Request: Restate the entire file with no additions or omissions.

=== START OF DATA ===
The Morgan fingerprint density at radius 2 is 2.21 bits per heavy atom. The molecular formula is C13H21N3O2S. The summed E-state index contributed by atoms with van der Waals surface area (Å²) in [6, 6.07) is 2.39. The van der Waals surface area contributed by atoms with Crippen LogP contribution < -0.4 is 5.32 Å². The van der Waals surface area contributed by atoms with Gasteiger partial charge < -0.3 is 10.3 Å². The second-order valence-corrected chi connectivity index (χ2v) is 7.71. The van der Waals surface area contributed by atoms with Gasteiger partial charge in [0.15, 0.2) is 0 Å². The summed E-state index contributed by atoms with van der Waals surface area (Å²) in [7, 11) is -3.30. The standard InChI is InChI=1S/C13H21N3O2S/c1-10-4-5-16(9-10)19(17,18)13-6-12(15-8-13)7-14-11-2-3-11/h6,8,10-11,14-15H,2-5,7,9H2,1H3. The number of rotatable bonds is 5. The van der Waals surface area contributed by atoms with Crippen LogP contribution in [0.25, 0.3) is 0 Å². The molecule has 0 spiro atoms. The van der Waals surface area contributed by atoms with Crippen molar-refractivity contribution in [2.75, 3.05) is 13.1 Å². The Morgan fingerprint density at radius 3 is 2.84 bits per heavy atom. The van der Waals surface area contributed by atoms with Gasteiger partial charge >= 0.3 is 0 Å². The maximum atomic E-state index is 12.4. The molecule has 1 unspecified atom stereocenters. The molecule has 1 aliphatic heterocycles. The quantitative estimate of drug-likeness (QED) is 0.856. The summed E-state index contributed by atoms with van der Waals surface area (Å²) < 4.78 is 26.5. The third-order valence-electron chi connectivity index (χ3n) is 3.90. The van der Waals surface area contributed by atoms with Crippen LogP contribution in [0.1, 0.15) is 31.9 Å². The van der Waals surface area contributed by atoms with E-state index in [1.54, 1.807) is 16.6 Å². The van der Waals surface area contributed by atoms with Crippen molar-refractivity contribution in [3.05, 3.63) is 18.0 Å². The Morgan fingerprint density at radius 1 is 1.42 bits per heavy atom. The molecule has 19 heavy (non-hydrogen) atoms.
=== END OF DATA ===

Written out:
The Morgan fingerprint density at radius 2 is 2.21 bits per heavy atom. The molecular formula is C13H21N3O2S. The summed E-state index contributed by atoms with van der Waals surface area (Å²) in [6, 6.07) is 2.39. The van der Waals surface area contributed by atoms with Crippen LogP contribution < -0.4 is 5.32 Å². The van der Waals surface area contributed by atoms with Gasteiger partial charge < -0.3 is 10.3 Å². The second-order valence-corrected chi connectivity index (χ2v) is 7.71. The van der Waals surface area contributed by atoms with Gasteiger partial charge in [0.15, 0.2) is 0 Å². The summed E-state index contributed by atoms with van der Waals surface area (Å²) in [7, 11) is -3.30. The standard InChI is InChI=1S/C13H21N3O2S/c1-10-4-5-16(9-10)19(17,18)13-6-12(15-8-13)7-14-11-2-3-11/h6,8,10-11,14-15H,2-5,7,9H2,1H3. The number of rotatable bonds is 5. The van der Waals surface area contributed by atoms with Crippen LogP contribution in [0.25, 0.3) is 0 Å². The molecule has 0 spiro atoms. The van der Waals surface area contributed by atoms with Crippen molar-refractivity contribution in [2.75, 3.05) is 13.1 Å². The Morgan fingerprint density at radius 3 is 2.84 bits per heavy atom. The van der Waals surface area contributed by atoms with Gasteiger partial charge >= 0.3 is 0 Å². The maximum atomic E-state index is 12.4. The molecule has 1 unspecified atom stereocenters. The molecule has 1 aliphatic heterocycles. The quantitative estimate of drug-likeness (QED) is 0.856. The summed E-state index contributed by atoms with van der Waals surface area (Å²) < 4.78 is 26.5. The third-order valence-electron chi connectivity index (χ3n) is 3.90. The van der Waals surface area contributed by atoms with Crippen LogP contribution in [0.1, 0.15) is 31.9 Å². The van der Waals surface area contributed by atoms with E-state index in [1.54, 1.807) is 16.6 Å². The van der Waals surface area contributed by atoms with Crippen molar-refractivity contribution in [3.05, 3.63) is 18.0 Å². The Morgan fingerprint density at radius 1 is 1.42 bits per heavy atom. The molecule has 19 heavy (non-hydrogen) atoms.